This big bloke, Garry Slade, was trying to get some '50s slap-back' from the FX generator, heaven knows what he was on about. The sound engineer was just as puzzled. Sounded OK in the end though, didn't it Garry? 

We saw Colin Paul in his dressing room, struggling to get his tight leather trousers on! Nice guy, great voice, shame about his dress sense. 

Russ Dee on the other hand was elegant and sounded great as well. Tony Harte, what can one say other than...pass.

Geoff H, first time we had met, hopefully not the last, great person: Dave Michael, a lot older than me! Not as 'ansum as Tony, but highly professional, good to work with you again.   KD, oh what a girl, looks, voice, movement, youth and from Wales (well nobody's perfect). Rob Dee and Band, great act guys. Then there was Johnny Storme.  When I first saw him hiding in the gloom back stage I nearly reported him as a cheap imitation.  I passed him before I recognised him. Without that gold jacket he could have been anyone. Nice one Johnny.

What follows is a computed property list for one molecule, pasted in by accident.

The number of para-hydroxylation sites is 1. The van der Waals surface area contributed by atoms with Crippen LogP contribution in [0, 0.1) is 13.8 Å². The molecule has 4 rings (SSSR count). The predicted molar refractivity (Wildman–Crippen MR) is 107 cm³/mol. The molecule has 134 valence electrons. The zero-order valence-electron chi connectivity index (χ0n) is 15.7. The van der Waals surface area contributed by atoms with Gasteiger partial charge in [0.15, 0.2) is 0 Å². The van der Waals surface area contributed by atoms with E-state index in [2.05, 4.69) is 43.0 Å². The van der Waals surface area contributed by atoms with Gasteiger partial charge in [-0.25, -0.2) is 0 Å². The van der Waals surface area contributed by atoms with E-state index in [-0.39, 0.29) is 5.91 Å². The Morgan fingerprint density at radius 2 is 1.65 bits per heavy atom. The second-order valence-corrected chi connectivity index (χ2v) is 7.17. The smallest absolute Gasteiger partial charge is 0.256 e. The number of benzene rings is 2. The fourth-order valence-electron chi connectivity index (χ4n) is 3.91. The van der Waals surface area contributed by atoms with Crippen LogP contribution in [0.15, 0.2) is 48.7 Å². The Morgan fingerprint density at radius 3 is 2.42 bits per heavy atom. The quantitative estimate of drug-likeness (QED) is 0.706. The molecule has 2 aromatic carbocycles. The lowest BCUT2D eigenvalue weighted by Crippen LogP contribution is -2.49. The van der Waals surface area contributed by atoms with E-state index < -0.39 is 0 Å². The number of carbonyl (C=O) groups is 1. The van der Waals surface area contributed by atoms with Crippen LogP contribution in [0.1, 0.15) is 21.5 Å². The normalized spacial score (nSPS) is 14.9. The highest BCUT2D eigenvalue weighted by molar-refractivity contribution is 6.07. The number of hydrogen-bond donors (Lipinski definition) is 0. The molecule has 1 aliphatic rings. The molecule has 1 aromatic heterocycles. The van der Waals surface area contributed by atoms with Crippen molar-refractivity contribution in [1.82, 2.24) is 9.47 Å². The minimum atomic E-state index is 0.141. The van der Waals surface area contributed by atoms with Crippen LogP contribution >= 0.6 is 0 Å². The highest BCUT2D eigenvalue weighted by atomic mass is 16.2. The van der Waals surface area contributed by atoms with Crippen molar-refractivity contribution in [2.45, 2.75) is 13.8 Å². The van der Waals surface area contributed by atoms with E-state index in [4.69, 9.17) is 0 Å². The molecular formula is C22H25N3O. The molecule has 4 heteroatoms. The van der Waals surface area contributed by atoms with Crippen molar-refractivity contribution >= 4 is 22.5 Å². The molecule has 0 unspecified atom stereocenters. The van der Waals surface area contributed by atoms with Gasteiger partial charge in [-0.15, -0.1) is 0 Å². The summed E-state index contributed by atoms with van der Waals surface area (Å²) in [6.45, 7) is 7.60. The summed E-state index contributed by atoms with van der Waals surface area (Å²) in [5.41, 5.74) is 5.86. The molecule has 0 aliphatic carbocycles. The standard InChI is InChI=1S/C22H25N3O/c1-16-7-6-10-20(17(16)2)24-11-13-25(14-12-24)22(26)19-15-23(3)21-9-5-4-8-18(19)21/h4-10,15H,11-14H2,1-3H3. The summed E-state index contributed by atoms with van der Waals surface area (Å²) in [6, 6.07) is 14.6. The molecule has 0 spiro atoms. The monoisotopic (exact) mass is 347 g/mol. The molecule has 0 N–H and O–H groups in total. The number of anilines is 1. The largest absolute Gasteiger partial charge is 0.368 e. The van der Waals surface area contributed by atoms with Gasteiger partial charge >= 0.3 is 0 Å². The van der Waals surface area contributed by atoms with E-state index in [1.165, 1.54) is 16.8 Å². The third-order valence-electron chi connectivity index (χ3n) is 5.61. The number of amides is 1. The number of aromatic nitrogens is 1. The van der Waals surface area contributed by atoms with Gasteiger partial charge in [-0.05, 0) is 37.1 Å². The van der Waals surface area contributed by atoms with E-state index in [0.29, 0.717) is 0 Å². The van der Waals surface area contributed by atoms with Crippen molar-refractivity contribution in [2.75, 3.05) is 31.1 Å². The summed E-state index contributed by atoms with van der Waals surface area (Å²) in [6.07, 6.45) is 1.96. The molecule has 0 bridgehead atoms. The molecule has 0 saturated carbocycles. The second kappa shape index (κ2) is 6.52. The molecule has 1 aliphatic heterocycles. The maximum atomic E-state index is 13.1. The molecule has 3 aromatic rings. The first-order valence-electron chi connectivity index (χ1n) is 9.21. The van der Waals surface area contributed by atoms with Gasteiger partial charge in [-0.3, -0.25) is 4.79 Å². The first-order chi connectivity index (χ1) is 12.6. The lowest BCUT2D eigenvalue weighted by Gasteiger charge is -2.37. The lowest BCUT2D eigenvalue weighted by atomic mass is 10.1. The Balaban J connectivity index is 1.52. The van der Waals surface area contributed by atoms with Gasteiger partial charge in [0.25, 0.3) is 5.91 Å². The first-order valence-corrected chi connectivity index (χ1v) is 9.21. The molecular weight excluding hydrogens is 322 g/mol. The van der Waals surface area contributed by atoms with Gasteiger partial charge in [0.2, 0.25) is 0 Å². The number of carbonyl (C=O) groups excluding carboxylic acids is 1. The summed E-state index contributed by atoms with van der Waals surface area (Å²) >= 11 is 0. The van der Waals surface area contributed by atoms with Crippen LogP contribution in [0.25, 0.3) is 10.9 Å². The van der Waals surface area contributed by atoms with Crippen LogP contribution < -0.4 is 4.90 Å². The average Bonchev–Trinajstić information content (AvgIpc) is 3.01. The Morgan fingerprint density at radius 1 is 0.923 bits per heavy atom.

Last, but by know means least...Track Back, who I am honoured to say I now work with solely and full time. You are truly talented musicians, great guys and my best friends. 

Our only regret is that we didn't met as many people as we would have wished as we had to leave before the end of the Friday show as we had another show the next day. However, what a night it was, what a fantastic charming theatre, what support (thanks family and friends), what great organisation. On behalf of Track Back and myself , thanks a million to Harry and everyone.

 

CHRIS ELEY REPORTS:

Billy Fury Fest 2003- a review by Chris Eley